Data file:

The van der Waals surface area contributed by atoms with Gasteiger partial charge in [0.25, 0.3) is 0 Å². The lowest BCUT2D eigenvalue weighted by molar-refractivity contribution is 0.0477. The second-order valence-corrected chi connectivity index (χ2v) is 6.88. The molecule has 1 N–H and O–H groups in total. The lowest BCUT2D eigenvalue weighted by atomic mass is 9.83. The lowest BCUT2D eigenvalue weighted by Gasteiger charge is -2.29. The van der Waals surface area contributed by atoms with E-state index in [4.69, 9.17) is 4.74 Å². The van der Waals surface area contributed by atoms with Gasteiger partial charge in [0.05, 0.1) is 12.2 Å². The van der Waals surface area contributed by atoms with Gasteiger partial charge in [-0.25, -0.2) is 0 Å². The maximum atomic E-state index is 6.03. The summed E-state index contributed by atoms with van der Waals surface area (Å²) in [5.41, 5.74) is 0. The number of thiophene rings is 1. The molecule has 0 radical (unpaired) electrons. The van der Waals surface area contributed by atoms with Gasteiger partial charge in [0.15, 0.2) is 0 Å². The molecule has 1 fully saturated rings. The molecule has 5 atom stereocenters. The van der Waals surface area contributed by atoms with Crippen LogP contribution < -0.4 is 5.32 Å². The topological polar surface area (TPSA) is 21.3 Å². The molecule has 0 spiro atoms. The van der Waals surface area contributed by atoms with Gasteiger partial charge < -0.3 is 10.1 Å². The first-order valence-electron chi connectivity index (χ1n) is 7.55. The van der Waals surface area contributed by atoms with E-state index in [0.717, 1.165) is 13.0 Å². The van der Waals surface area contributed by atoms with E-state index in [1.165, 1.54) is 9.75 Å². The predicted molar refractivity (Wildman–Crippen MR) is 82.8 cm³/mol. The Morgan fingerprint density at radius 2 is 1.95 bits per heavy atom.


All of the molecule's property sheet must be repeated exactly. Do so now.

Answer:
The van der Waals surface area contributed by atoms with Gasteiger partial charge in [0.25, 0.3) is 0 Å². The lowest BCUT2D eigenvalue weighted by molar-refractivity contribution is 0.0477. The second-order valence-corrected chi connectivity index (χ2v) is 6.88. The molecule has 1 N–H and O–H groups in total. The lowest BCUT2D eigenvalue weighted by atomic mass is 9.83. The lowest BCUT2D eigenvalue weighted by Gasteiger charge is -2.29. The van der Waals surface area contributed by atoms with E-state index in [4.69, 9.17) is 4.74 Å². The van der Waals surface area contributed by atoms with Gasteiger partial charge in [0.05, 0.1) is 12.2 Å². The van der Waals surface area contributed by atoms with Gasteiger partial charge in [-0.25, -0.2) is 0 Å². The maximum atomic E-state index is 6.03. The summed E-state index contributed by atoms with van der Waals surface area (Å²) in [5.41, 5.74) is 0. The number of thiophene rings is 1. The molecule has 0 radical (unpaired) electrons. The van der Waals surface area contributed by atoms with Gasteiger partial charge in [0.15, 0.2) is 0 Å². The molecule has 1 fully saturated rings. The molecule has 5 atom stereocenters. The van der Waals surface area contributed by atoms with Crippen LogP contribution < -0.4 is 5.32 Å². The topological polar surface area (TPSA) is 21.3 Å². The molecule has 0 spiro atoms. The van der Waals surface area contributed by atoms with Gasteiger partial charge < -0.3 is 10.1 Å². The first-order valence-electron chi connectivity index (χ1n) is 7.55. The van der Waals surface area contributed by atoms with E-state index in [0.717, 1.165) is 13.0 Å². The van der Waals surface area contributed by atoms with E-state index in [1.165, 1.54) is 9.75 Å². The predicted molar refractivity (Wildman–Crippen MR) is 82.8 cm³/mol. The Morgan fingerprint density at radius 2 is 1.95 bits per heavy atom.